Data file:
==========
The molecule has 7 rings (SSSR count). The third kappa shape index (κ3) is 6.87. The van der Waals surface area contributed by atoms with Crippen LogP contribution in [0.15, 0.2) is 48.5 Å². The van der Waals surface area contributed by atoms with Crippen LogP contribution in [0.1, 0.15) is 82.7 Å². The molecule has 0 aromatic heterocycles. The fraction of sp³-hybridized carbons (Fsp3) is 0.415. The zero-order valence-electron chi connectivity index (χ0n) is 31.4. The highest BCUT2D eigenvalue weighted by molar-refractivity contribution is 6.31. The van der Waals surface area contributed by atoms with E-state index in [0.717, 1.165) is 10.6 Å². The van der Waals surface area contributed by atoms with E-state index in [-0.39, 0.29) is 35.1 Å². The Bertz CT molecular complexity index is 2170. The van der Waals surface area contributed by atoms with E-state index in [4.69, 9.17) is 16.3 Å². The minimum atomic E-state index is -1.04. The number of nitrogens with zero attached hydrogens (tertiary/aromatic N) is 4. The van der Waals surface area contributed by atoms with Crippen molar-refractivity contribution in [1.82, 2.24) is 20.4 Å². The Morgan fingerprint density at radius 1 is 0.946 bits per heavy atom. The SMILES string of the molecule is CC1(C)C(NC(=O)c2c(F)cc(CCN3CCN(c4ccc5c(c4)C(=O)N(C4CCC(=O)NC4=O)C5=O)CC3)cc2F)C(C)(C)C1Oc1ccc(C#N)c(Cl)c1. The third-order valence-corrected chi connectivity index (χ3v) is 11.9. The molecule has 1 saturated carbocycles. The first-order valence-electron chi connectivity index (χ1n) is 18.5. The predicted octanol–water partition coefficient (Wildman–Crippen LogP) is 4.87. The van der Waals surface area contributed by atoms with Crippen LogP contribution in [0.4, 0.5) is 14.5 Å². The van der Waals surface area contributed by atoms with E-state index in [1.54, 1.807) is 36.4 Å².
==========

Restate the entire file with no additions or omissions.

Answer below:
The molecule has 7 rings (SSSR count). The third kappa shape index (κ3) is 6.87. The van der Waals surface area contributed by atoms with Crippen LogP contribution in [0.15, 0.2) is 48.5 Å². The van der Waals surface area contributed by atoms with Crippen LogP contribution in [0.1, 0.15) is 82.7 Å². The molecule has 0 aromatic heterocycles. The fraction of sp³-hybridized carbons (Fsp3) is 0.415. The zero-order valence-electron chi connectivity index (χ0n) is 31.4. The highest BCUT2D eigenvalue weighted by molar-refractivity contribution is 6.31. The van der Waals surface area contributed by atoms with E-state index in [0.717, 1.165) is 10.6 Å². The van der Waals surface area contributed by atoms with E-state index in [-0.39, 0.29) is 35.1 Å². The Bertz CT molecular complexity index is 2170. The van der Waals surface area contributed by atoms with E-state index in [4.69, 9.17) is 16.3 Å². The minimum atomic E-state index is -1.04. The number of nitrogens with zero attached hydrogens (tertiary/aromatic N) is 4. The van der Waals surface area contributed by atoms with Crippen molar-refractivity contribution in [1.82, 2.24) is 20.4 Å². The Morgan fingerprint density at radius 1 is 0.946 bits per heavy atom. The SMILES string of the molecule is CC1(C)C(NC(=O)c2c(F)cc(CCN3CCN(c4ccc5c(c4)C(=O)N(C4CCC(=O)NC4=O)C5=O)CC3)cc2F)C(C)(C)C1Oc1ccc(C#N)c(Cl)c1. The third-order valence-corrected chi connectivity index (χ3v) is 11.9. The molecule has 1 saturated carbocycles. The first-order valence-electron chi connectivity index (χ1n) is 18.5. The predicted octanol–water partition coefficient (Wildman–Crippen LogP) is 4.87. The van der Waals surface area contributed by atoms with Crippen LogP contribution in [0.4, 0.5) is 14.5 Å². The van der Waals surface area contributed by atoms with E-state index in [1.54, 1.807) is 36.4 Å².